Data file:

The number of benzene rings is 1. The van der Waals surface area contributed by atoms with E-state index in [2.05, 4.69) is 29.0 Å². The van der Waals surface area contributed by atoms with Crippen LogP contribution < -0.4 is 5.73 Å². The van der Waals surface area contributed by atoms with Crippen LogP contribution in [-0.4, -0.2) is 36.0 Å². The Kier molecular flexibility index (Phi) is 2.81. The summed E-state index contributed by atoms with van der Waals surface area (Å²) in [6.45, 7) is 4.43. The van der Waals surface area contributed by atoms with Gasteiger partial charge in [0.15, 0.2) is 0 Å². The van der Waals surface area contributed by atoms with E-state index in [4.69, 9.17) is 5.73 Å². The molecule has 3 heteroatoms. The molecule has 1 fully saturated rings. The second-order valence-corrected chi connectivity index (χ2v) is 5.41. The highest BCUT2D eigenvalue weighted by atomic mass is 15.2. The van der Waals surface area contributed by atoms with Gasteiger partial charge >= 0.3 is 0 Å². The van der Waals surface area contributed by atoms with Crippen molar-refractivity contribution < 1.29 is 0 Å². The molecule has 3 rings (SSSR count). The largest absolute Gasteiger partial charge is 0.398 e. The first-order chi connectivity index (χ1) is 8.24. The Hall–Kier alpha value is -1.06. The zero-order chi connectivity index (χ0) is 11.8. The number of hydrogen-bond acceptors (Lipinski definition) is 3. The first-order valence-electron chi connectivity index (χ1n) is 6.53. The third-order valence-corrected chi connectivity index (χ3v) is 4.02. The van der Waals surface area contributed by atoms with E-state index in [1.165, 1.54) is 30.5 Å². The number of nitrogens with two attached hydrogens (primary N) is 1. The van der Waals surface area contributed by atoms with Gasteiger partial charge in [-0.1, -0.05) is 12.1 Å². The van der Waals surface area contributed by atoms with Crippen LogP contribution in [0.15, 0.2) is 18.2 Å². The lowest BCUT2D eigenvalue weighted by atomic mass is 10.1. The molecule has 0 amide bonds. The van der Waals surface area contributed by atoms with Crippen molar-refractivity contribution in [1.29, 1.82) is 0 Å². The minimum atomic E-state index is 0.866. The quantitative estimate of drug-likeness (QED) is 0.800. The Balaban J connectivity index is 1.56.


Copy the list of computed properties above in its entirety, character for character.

The number of benzene rings is 1. The van der Waals surface area contributed by atoms with E-state index in [2.05, 4.69) is 29.0 Å². The van der Waals surface area contributed by atoms with Crippen LogP contribution < -0.4 is 5.73 Å². The van der Waals surface area contributed by atoms with Crippen LogP contribution in [-0.4, -0.2) is 36.0 Å². The Kier molecular flexibility index (Phi) is 2.81. The summed E-state index contributed by atoms with van der Waals surface area (Å²) in [6.45, 7) is 4.43. The van der Waals surface area contributed by atoms with Gasteiger partial charge in [0.15, 0.2) is 0 Å². The van der Waals surface area contributed by atoms with E-state index in [4.69, 9.17) is 5.73 Å². The molecule has 3 heteroatoms. The molecule has 1 fully saturated rings. The second-order valence-corrected chi connectivity index (χ2v) is 5.41. The highest BCUT2D eigenvalue weighted by atomic mass is 15.2. The van der Waals surface area contributed by atoms with Gasteiger partial charge >= 0.3 is 0 Å². The van der Waals surface area contributed by atoms with Crippen molar-refractivity contribution < 1.29 is 0 Å². The molecule has 3 rings (SSSR count). The largest absolute Gasteiger partial charge is 0.398 e. The first-order chi connectivity index (χ1) is 8.24. The Hall–Kier alpha value is -1.06. The zero-order chi connectivity index (χ0) is 11.8. The number of hydrogen-bond acceptors (Lipinski definition) is 3. The first-order valence-electron chi connectivity index (χ1n) is 6.53. The third-order valence-corrected chi connectivity index (χ3v) is 4.02. The van der Waals surface area contributed by atoms with E-state index in [1.165, 1.54) is 30.5 Å². The number of nitrogens with two attached hydrogens (primary N) is 1. The van der Waals surface area contributed by atoms with Gasteiger partial charge in [-0.1, -0.05) is 12.1 Å². The van der Waals surface area contributed by atoms with Crippen LogP contribution in [0.15, 0.2) is 18.2 Å². The lowest BCUT2D eigenvalue weighted by atomic mass is 10.1. The molecule has 0 amide bonds. The van der Waals surface area contributed by atoms with Crippen molar-refractivity contribution in [1.29, 1.82) is 0 Å². The minimum atomic E-state index is 0.866. The quantitative estimate of drug-likeness (QED) is 0.800. The Balaban J connectivity index is 1.56.